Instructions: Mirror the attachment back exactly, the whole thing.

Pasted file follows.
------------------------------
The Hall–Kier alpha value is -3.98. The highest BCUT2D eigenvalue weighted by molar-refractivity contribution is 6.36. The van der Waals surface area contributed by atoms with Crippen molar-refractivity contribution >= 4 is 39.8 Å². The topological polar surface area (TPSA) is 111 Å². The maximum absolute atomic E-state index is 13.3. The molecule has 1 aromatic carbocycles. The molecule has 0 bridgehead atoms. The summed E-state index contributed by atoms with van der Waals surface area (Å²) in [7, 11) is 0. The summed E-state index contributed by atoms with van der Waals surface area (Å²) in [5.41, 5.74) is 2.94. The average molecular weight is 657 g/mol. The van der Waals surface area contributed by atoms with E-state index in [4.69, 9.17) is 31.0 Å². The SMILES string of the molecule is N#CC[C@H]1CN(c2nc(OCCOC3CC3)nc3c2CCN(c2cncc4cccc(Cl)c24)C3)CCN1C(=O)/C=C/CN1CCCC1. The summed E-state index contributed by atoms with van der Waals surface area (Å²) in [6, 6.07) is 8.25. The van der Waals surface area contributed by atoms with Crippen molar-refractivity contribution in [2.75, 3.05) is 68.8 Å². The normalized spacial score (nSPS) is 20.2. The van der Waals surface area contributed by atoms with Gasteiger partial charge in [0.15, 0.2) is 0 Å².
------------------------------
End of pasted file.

The Hall–Kier alpha value is -3.98. The highest BCUT2D eigenvalue weighted by molar-refractivity contribution is 6.36. The van der Waals surface area contributed by atoms with Crippen molar-refractivity contribution >= 4 is 39.8 Å². The topological polar surface area (TPSA) is 111 Å². The maximum absolute atomic E-state index is 13.3. The molecule has 1 aromatic carbocycles. The molecule has 0 bridgehead atoms. The summed E-state index contributed by atoms with van der Waals surface area (Å²) in [7, 11) is 0. The summed E-state index contributed by atoms with van der Waals surface area (Å²) in [5.41, 5.74) is 2.94. The average molecular weight is 657 g/mol. The van der Waals surface area contributed by atoms with E-state index in [4.69, 9.17) is 31.0 Å². The SMILES string of the molecule is N#CC[C@H]1CN(c2nc(OCCOC3CC3)nc3c2CCN(c2cncc4cccc(Cl)c24)C3)CCN1C(=O)/C=C/CN1CCCC1. The summed E-state index contributed by atoms with van der Waals surface area (Å²) in [6, 6.07) is 8.25. The van der Waals surface area contributed by atoms with Crippen molar-refractivity contribution in [2.75, 3.05) is 68.8 Å². The normalized spacial score (nSPS) is 20.2. The van der Waals surface area contributed by atoms with Gasteiger partial charge in [0.15, 0.2) is 0 Å².